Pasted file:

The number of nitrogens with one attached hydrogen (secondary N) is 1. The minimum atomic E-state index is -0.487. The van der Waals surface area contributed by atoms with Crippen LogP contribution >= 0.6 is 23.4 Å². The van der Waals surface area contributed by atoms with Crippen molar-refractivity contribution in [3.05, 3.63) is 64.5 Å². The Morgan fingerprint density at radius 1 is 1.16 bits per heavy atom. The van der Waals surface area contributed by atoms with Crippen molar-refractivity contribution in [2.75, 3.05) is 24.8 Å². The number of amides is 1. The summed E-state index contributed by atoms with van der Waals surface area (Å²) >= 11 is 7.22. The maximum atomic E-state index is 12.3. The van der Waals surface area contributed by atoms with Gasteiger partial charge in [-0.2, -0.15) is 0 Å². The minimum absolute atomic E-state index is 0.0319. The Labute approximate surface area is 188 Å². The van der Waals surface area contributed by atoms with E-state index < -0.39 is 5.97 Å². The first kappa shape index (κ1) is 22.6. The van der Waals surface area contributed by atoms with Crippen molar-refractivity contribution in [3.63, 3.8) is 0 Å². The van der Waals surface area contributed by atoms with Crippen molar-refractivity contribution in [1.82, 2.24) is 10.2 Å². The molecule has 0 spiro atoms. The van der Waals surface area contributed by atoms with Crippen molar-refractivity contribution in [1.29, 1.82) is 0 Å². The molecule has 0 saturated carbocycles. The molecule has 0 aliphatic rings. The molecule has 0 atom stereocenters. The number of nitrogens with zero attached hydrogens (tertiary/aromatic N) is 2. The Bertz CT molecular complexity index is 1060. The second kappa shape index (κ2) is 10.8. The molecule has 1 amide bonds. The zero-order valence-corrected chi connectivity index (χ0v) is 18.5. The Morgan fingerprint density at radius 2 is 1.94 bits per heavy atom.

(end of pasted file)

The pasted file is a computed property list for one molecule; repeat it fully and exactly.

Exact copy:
The number of nitrogens with one attached hydrogen (secondary N) is 1. The minimum atomic E-state index is -0.487. The van der Waals surface area contributed by atoms with Crippen LogP contribution >= 0.6 is 23.4 Å². The van der Waals surface area contributed by atoms with Crippen molar-refractivity contribution in [3.05, 3.63) is 64.5 Å². The Morgan fingerprint density at radius 1 is 1.16 bits per heavy atom. The van der Waals surface area contributed by atoms with Crippen molar-refractivity contribution in [2.75, 3.05) is 24.8 Å². The number of amides is 1. The summed E-state index contributed by atoms with van der Waals surface area (Å²) >= 11 is 7.22. The maximum atomic E-state index is 12.3. The van der Waals surface area contributed by atoms with Gasteiger partial charge in [-0.2, -0.15) is 0 Å². The minimum absolute atomic E-state index is 0.0319. The Labute approximate surface area is 188 Å². The van der Waals surface area contributed by atoms with E-state index < -0.39 is 5.97 Å². The first kappa shape index (κ1) is 22.6. The van der Waals surface area contributed by atoms with Crippen molar-refractivity contribution in [3.63, 3.8) is 0 Å². The van der Waals surface area contributed by atoms with Crippen molar-refractivity contribution in [1.82, 2.24) is 10.2 Å². The molecule has 0 spiro atoms. The van der Waals surface area contributed by atoms with Crippen molar-refractivity contribution in [1.29, 1.82) is 0 Å². The molecule has 0 saturated carbocycles. The molecule has 0 aliphatic rings. The molecule has 0 atom stereocenters. The number of nitrogens with zero attached hydrogens (tertiary/aromatic N) is 2. The Bertz CT molecular complexity index is 1060. The second kappa shape index (κ2) is 10.8. The molecule has 1 amide bonds. The zero-order valence-corrected chi connectivity index (χ0v) is 18.5. The Morgan fingerprint density at radius 2 is 1.94 bits per heavy atom.